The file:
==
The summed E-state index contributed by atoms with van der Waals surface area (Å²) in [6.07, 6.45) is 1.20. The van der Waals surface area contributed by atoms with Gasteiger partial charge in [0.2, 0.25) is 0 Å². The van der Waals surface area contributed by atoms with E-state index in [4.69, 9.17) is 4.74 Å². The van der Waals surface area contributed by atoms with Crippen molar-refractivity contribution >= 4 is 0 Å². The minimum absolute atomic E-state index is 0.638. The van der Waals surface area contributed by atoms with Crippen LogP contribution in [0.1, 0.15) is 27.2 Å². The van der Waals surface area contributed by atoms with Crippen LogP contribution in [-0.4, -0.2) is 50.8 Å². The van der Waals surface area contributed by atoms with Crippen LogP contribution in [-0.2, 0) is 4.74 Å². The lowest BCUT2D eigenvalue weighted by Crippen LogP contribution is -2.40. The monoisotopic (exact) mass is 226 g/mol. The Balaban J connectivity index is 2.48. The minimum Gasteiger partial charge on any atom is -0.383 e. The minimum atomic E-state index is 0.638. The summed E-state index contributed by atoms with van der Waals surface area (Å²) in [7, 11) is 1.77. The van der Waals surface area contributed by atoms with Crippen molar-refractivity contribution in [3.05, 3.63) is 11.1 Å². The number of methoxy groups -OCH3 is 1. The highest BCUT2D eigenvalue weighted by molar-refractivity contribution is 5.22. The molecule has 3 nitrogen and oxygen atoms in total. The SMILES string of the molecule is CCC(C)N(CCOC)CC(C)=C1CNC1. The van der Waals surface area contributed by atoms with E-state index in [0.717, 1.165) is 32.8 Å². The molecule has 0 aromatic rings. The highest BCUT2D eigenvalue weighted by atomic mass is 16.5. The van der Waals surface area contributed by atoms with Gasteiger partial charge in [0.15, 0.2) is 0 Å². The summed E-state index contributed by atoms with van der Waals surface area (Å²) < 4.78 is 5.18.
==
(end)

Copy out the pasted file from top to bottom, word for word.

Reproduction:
The summed E-state index contributed by atoms with van der Waals surface area (Å²) in [6.07, 6.45) is 1.20. The van der Waals surface area contributed by atoms with Gasteiger partial charge in [0.2, 0.25) is 0 Å². The van der Waals surface area contributed by atoms with E-state index in [4.69, 9.17) is 4.74 Å². The van der Waals surface area contributed by atoms with Crippen molar-refractivity contribution >= 4 is 0 Å². The minimum absolute atomic E-state index is 0.638. The van der Waals surface area contributed by atoms with Crippen LogP contribution in [0.1, 0.15) is 27.2 Å². The van der Waals surface area contributed by atoms with Crippen LogP contribution in [-0.4, -0.2) is 50.8 Å². The van der Waals surface area contributed by atoms with Crippen LogP contribution in [-0.2, 0) is 4.74 Å². The lowest BCUT2D eigenvalue weighted by Crippen LogP contribution is -2.40. The monoisotopic (exact) mass is 226 g/mol. The Balaban J connectivity index is 2.48. The minimum Gasteiger partial charge on any atom is -0.383 e. The minimum atomic E-state index is 0.638. The summed E-state index contributed by atoms with van der Waals surface area (Å²) in [7, 11) is 1.77. The van der Waals surface area contributed by atoms with Crippen molar-refractivity contribution in [3.05, 3.63) is 11.1 Å². The number of methoxy groups -OCH3 is 1. The highest BCUT2D eigenvalue weighted by molar-refractivity contribution is 5.22. The molecule has 3 nitrogen and oxygen atoms in total. The SMILES string of the molecule is CCC(C)N(CCOC)CC(C)=C1CNC1. The van der Waals surface area contributed by atoms with E-state index in [0.717, 1.165) is 32.8 Å². The molecule has 0 aromatic rings. The highest BCUT2D eigenvalue weighted by atomic mass is 16.5. The van der Waals surface area contributed by atoms with Gasteiger partial charge in [0.15, 0.2) is 0 Å². The summed E-state index contributed by atoms with van der Waals surface area (Å²) < 4.78 is 5.18.